There were no Pilgrims in Montana in 1621, but there were Indians making pilgrimages to sacred places for ritual, and to secular places for hunting and fishing and gathering of plants. The relentless movement westward of a foreign people with their exotic religion, foreigners currently struggling to survive in New England, was not known, not even in rumor, in Montana, in 1621.
Richard Sims is the director of the Montana Historical Society and had a wonderful article about Montana in the year of the first Thanksgiving.
He says that the people who were living in Montana in 1621 were the Kootenai, the Pend d’Oreille (Kalispell) and the Salish, long-established around Flathead Lake but roaming to the east; the Shoshone coming up periodically from the Great Basin country; and the Crow just arriving from the Dakotas. When examining the early histories of these early peoples, recall that no horses were in sight. No horses would appear in Montana for nearly a century. Read Mr. Simms’ complete article here…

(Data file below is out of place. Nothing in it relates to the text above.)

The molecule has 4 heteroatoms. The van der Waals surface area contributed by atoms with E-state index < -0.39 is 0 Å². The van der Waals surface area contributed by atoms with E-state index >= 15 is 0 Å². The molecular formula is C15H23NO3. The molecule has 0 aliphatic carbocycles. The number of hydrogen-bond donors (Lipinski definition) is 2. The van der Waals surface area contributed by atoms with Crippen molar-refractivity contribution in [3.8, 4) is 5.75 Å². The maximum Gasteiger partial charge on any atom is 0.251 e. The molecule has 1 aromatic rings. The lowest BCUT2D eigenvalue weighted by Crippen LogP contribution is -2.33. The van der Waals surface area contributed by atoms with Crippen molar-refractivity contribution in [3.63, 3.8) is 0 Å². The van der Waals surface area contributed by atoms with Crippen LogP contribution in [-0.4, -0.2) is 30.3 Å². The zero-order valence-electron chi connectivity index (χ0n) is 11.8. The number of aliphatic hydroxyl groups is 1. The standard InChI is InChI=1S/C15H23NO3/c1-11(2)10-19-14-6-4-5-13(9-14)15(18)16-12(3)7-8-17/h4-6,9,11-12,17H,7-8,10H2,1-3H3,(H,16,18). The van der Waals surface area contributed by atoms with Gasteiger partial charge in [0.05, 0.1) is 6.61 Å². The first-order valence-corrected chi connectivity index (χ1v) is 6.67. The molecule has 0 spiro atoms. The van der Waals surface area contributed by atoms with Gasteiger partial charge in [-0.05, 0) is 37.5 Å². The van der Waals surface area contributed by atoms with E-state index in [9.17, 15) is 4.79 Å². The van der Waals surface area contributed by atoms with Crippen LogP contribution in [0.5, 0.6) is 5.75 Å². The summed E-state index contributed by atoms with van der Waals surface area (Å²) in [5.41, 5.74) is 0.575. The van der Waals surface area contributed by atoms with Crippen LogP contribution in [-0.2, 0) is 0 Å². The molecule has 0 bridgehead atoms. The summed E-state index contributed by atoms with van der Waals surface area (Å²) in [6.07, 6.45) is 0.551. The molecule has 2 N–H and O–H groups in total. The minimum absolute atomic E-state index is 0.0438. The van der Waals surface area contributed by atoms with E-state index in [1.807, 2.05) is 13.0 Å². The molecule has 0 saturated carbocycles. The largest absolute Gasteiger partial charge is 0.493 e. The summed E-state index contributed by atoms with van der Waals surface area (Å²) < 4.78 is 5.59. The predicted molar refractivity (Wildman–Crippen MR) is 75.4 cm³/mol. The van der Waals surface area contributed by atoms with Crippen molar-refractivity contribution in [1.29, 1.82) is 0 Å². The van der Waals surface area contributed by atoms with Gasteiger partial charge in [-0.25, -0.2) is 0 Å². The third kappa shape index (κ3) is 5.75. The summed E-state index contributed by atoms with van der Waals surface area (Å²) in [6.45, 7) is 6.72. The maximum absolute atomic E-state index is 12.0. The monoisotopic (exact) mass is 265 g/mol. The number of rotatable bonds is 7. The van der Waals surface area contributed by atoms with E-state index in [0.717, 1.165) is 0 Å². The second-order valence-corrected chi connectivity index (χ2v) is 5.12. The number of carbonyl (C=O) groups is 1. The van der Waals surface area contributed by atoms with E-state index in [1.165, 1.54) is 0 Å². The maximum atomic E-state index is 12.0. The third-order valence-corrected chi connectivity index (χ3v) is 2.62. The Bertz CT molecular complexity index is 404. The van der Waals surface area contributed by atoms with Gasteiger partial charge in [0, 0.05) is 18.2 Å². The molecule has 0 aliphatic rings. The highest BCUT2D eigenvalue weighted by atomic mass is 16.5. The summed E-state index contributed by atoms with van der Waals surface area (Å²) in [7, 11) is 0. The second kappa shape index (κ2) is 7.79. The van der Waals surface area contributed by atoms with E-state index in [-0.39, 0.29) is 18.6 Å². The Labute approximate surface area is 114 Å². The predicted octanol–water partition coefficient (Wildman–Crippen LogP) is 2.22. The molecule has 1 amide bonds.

Montanans celebrating Thanksgiving
In the event you missed an earlier posting, you need to see this... you just gotta love the people (and bears) in Montana.
I hope your family had a wonderful Thanksgiving celebration. Here in the land of Flathead Lake and Glacier National Park, some people dined with “strange” guests. Check out how the Montana Grizzly Encounter celebrated this special day.